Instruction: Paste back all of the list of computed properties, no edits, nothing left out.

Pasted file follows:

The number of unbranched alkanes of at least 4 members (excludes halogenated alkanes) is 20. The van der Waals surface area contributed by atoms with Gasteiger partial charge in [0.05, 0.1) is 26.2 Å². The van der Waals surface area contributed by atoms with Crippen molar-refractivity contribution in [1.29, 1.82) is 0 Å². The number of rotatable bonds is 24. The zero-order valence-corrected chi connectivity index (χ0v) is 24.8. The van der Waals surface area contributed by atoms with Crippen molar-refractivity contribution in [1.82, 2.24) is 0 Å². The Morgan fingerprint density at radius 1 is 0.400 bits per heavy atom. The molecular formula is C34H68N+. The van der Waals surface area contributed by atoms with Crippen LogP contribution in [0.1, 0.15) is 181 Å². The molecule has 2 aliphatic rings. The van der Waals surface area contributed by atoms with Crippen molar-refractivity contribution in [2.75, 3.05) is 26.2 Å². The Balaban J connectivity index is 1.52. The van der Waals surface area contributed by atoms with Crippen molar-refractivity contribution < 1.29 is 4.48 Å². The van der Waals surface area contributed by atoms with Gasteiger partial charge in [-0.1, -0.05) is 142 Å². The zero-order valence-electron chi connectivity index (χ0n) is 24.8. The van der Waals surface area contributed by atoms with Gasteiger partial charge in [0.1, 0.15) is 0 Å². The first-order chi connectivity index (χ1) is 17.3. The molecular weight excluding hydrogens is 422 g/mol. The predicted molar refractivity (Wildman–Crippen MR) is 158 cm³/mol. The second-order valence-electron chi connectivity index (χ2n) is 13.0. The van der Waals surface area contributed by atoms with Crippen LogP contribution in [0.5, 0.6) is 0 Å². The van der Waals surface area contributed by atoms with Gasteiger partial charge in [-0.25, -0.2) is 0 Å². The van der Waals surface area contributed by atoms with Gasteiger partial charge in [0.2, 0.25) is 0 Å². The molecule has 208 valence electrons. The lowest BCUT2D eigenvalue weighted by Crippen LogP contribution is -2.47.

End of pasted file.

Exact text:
The number of unbranched alkanes of at least 4 members (excludes halogenated alkanes) is 20. The van der Waals surface area contributed by atoms with Gasteiger partial charge in [0.05, 0.1) is 26.2 Å². The van der Waals surface area contributed by atoms with Crippen molar-refractivity contribution in [1.29, 1.82) is 0 Å². The number of rotatable bonds is 24. The zero-order valence-corrected chi connectivity index (χ0v) is 24.8. The van der Waals surface area contributed by atoms with Crippen molar-refractivity contribution in [1.82, 2.24) is 0 Å². The Morgan fingerprint density at radius 1 is 0.400 bits per heavy atom. The molecular formula is C34H68N+. The van der Waals surface area contributed by atoms with Crippen LogP contribution in [0.1, 0.15) is 181 Å². The molecule has 2 aliphatic rings. The van der Waals surface area contributed by atoms with Crippen molar-refractivity contribution in [2.75, 3.05) is 26.2 Å². The Balaban J connectivity index is 1.52. The van der Waals surface area contributed by atoms with Crippen molar-refractivity contribution < 1.29 is 4.48 Å². The van der Waals surface area contributed by atoms with Gasteiger partial charge in [-0.1, -0.05) is 142 Å². The zero-order valence-electron chi connectivity index (χ0n) is 24.8. The van der Waals surface area contributed by atoms with Gasteiger partial charge in [0.1, 0.15) is 0 Å². The first-order chi connectivity index (χ1) is 17.3. The molecular weight excluding hydrogens is 422 g/mol. The predicted molar refractivity (Wildman–Crippen MR) is 158 cm³/mol. The second-order valence-electron chi connectivity index (χ2n) is 13.0. The van der Waals surface area contributed by atoms with Crippen LogP contribution in [0.5, 0.6) is 0 Å². The van der Waals surface area contributed by atoms with Gasteiger partial charge in [-0.25, -0.2) is 0 Å². The van der Waals surface area contributed by atoms with Gasteiger partial charge in [0.2, 0.25) is 0 Å². The molecule has 208 valence electrons. The lowest BCUT2D eigenvalue weighted by Crippen LogP contribution is -2.47.